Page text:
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This programme looks at how all conic sections can be found as slices of some cone and are therefore perspectively equivalent. This result is used to prove a theorem in 2-dimensional geometry.
Metadata describing this Open University video programme
Module code and title: M203, Introduction to pure mathematics
Item code: M203; 05E
First transmission date: 1995
Published: 1995
Rights Statement:
Restrictions on use:
Duration: 00:24:02
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Producer: Jean Nunn
Contributors: Roberta Cheriyan; Jeremy Gray
Publisher: BBC Open University
Keyword(s): Asymptotes; Ceva's theorem; Eccentricity; Ellipse; Generator; Hyperbola; Parabola; Projective transformation; Projectively equivalent; Section
Subject terms: Conic sections; Conics, Spherical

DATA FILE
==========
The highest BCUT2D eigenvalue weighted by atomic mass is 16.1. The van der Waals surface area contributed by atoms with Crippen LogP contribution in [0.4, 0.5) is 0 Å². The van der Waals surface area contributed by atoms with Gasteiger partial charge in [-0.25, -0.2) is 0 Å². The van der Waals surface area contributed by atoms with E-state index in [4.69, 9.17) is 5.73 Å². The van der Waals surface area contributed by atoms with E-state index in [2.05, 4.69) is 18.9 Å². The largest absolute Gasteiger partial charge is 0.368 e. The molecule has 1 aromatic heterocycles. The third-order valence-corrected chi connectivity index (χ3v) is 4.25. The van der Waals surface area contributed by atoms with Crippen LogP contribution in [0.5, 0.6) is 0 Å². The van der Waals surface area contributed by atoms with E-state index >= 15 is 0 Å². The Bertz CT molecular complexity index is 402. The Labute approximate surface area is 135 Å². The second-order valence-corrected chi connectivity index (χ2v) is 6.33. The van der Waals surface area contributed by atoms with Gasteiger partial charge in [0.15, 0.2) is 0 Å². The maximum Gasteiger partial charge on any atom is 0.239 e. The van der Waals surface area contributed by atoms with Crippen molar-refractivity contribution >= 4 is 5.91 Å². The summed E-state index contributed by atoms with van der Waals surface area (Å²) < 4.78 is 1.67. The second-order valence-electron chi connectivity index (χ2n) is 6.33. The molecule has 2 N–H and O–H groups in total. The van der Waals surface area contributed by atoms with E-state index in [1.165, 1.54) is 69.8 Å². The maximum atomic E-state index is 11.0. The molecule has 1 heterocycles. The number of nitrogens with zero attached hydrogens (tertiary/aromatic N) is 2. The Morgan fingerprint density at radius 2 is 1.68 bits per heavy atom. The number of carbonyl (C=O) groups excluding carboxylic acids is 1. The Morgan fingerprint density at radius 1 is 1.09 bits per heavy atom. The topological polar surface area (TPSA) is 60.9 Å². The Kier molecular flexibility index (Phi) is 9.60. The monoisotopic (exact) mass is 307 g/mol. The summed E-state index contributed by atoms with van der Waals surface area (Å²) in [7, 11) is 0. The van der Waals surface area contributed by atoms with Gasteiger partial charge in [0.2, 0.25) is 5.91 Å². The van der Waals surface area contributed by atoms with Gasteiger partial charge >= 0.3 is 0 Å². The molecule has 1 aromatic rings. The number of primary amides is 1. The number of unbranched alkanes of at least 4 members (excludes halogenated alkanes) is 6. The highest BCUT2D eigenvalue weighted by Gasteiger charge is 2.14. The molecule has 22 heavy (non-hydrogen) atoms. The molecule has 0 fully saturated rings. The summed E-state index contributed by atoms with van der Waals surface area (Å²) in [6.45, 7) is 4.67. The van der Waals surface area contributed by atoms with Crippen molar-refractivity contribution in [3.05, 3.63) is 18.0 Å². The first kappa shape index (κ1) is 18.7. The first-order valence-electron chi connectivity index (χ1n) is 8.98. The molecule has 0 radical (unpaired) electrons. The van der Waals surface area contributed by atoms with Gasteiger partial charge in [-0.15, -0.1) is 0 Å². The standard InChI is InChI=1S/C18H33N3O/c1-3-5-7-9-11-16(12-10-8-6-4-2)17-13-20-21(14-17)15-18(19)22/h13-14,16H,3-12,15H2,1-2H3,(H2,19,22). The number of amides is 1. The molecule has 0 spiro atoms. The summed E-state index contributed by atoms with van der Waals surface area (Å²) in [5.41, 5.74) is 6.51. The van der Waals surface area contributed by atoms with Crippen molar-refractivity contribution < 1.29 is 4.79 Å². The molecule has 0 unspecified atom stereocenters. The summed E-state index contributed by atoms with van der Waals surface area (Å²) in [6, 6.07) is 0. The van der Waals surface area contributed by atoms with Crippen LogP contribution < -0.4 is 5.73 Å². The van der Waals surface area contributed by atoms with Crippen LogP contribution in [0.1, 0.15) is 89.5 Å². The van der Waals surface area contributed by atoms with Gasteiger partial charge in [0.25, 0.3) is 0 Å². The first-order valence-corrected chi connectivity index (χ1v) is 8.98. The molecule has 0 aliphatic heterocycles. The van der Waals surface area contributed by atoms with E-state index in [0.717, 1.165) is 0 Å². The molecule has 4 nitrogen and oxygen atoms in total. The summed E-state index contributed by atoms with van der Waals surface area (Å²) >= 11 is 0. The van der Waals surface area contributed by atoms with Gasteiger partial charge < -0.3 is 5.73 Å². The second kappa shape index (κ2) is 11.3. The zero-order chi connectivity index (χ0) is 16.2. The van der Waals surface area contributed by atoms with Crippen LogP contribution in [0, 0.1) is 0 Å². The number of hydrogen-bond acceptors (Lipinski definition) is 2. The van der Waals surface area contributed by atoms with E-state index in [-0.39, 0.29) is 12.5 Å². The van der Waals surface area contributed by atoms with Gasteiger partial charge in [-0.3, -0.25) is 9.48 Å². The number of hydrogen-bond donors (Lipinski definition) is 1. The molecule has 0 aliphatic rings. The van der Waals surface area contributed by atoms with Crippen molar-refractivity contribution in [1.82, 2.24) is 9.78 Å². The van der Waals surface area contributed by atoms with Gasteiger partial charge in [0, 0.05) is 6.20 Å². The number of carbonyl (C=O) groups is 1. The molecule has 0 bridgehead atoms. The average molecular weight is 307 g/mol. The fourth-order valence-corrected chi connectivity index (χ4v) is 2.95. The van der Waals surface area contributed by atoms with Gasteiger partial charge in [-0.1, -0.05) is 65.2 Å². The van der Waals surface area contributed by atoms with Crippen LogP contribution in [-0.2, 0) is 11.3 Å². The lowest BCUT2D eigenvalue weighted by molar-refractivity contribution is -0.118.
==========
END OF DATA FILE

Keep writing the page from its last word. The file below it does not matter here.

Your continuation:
Footage description: The programme focuses on the theorem that with any conic and any tangent triangle to it the construction joining each vertex of the triangle to the opposite point of tangency produces three lines that meet in a point. The proof involves two things a) the investigation of conies as slices of a cone and consequently b) the projective equivalence of all conics. Computer animations are used to explore how changing the angle of intersection of a plane with a cone produces ellipses, parabolas and hyperbolas, depending on the relation between the angle of the slice and the angle of the cone. But given the freedom to chose the angle of the cone and the position of the slice any two conics can be found as slices of one cone and therefore all conics are protectively equivalent. The therorem is then proved for a circle, using the converse of Ceva's theorem, and so holds true for all other conics.
Master spool number: DOU7934
Production number: FOUM454L
Videofinder number: 4647
Available to public: no